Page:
KH: That’s right. I, as your therapist, after having that piece of information would then be curious about your name.
RW: My last name is Wyatt, which is my father's name. His family came out west from Missouri in the dust bowl and he was mostly English and some Cherokee Indian. My mother's maiden name is Acquistapace which is Italian. So if my name was Acquistapace, people might see me differently.
KH: That’s absolutely right.
RW: So many people say, "You can't be Italian."
KH: Right. They’ll tell you.
RW: Which I'm sure comes up even more so for mixed race, black/white or other mixed race folks.
KH: Yeah, it’s the audacity of it that people can make a claim on somebody else’s identity, and that’s why what you said just cracks me up because I’ve heard so many times, “You can’t be that!”

The psychotherapist as the broker of permission

RW: Can you talk about other ways that discussing racial issues can play out in therapy? Let's say you're seeing a white client. Usually most of the books on multiculturalism and psychotherapy are written to the white therapist and say how we can be more informed about ethnic minorities. So very few books are written to the black therapist or the Asian therapist or the gay therapist about how that therapist can work with cross-cultural issues. Yet, since people from diverse groups and identities are becoming therapists more often now, that is changing some. What goes through your mind when you see white clients? What issues have come up for you?
KH: First, as you said, there is a dearth of information about therapists of color with white clients, I think that needs to be addressed more. I also think part of the reason is because it’s part of the psychology of being a minority. When you’re a minority, you have to know about the majority group, so I think that’s part of the reason why that gap exists there.
RW: That minorities live in two worlds.
KH: And where your very survival is predicated on your knowledge of the dominant group, to have to know what to say, when to say it, what not to say.

But to come back to your question about therapy. My guess would be that you could interview 100 therapists of color and 90 of them would report anxiety and discomfort about that walk to the waiting room for the first time seeing a client—it comes up in workshops all the time. I’ve experienced that when I have white therapists who refer white clients to me they find it necessary to let them know I’m a therapist of color. So they’re forewarned about that.
RW: Before you go on, it's fascinating that you mentioned that. When I told people I was interviewing you, one person brought up the question of therapists notifying the client about the therapist being Black. I wondered if this was as common as he thought it was.
KH: It happens all the time. For some therapists I know they routinely and naturally describe people that way, their gender, race, etc, which I don’t have a problem with. But, if it is selective for one race that is problematic. I’ve found myself anxious about what reception I will receive and I don’t think that would be true for you. So either the client is already forewarned that they’re going to see a black person: “You need to know this before you go” or they are not told and are surprised to see me.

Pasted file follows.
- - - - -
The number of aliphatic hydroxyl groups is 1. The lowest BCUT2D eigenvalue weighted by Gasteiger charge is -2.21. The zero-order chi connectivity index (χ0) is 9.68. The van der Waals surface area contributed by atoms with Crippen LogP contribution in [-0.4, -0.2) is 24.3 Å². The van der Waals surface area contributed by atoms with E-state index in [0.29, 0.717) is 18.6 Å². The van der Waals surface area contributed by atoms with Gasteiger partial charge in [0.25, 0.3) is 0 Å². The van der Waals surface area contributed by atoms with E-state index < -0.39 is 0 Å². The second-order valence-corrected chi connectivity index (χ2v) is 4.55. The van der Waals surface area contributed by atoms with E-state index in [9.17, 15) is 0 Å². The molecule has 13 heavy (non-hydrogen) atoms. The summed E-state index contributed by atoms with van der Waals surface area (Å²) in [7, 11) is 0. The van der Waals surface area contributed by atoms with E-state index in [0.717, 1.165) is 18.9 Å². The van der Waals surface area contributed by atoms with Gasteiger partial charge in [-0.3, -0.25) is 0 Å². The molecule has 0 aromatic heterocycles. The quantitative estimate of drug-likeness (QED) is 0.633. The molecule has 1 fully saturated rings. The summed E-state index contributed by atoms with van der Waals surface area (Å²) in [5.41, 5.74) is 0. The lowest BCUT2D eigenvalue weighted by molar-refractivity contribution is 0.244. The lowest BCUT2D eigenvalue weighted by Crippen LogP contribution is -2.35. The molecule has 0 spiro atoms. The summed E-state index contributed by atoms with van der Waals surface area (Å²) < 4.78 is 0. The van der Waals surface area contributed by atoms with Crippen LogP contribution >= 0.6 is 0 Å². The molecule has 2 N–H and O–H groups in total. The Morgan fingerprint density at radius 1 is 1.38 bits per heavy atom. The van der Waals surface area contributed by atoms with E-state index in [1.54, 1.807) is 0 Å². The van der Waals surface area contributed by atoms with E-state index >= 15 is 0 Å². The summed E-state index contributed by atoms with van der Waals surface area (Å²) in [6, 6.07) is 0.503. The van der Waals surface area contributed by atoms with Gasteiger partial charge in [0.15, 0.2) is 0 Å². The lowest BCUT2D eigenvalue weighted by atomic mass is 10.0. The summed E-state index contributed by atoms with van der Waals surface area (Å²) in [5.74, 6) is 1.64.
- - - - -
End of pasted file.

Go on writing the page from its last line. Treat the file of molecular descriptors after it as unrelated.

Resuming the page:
I’ve watched clients get paralyzed. “I’m Dr. Hardy, your therapist,” and they cannot move; they are so utterly shocked by it, by the whole race thing.
I’ve watched clients get paralyzed. “I’m Dr. Hardy, your therapist,” and they cannot move; they are so utterly shocked by it, by the whole race thing.

I also think that in situations like that, when it’s cross-racial therapy, it’s really important to me to name race very early in the process, which I often do. I’ve written about the importance of the therapist being the broker of permission. And I think that that permission to acknowledge and talk about race has to be given before it ever happens because the rules of race in our society is that we don’t talk about it. So I use myself to do that. I will make reference to myself in therapy. “Well, as an African-American” or “as a black therapist,” which is my way of saying to you, the white client, “I’m okay acknowledging race. I’m even okay if we talk about it.”
RW: The way you introduced it there was in a subtle way, putting it on the table.
KH: I believe that permission granting maneuver requires some subtly.
I don’t agree with the strategy where white therapists ask clients of color, “How do you feel about being in therapy with me?”
I don’t agree with the strategy where white therapists ask clients of color, “How do you feel about being in therapy with me?” I also don’t agree with me asking a white client that because of power. While I believe the white person is generally in the racially more powerful position, in that context of therapy, I’m in a more powerful role. And so I would be asking this person to engage in a level of self-disclosure about a very difficult topic while I’m not revealing anything about myself. And so I think—again, back to social justice—your privilege also brings a greater responsibility.

It’s my job, the way I see it, to put my views out there about it and not require an answer. It’s up to the client if they want to pick it up and go with it. But my putting it out there is not contingent on them picking it up and going with it. So it’s not like a chess game.
RW: It's an invitation. It doesn't need a response, but it's there.
KH: Absolutely.
RW: Your approach adds a different way of looking at why these types of questions often backfire. I'm glad you brought that up because a lot of cross-cultural psychotherapy books and supervisors across the country are saying to their white interns, you know, Ask the client, "How do you feel about me being white?" or "You're black, and I'm white." Or "You're this, and I'm that, how does that make you feel?" I don't think it works well that way.
KH: To take the race risk, no it does not work well in that way.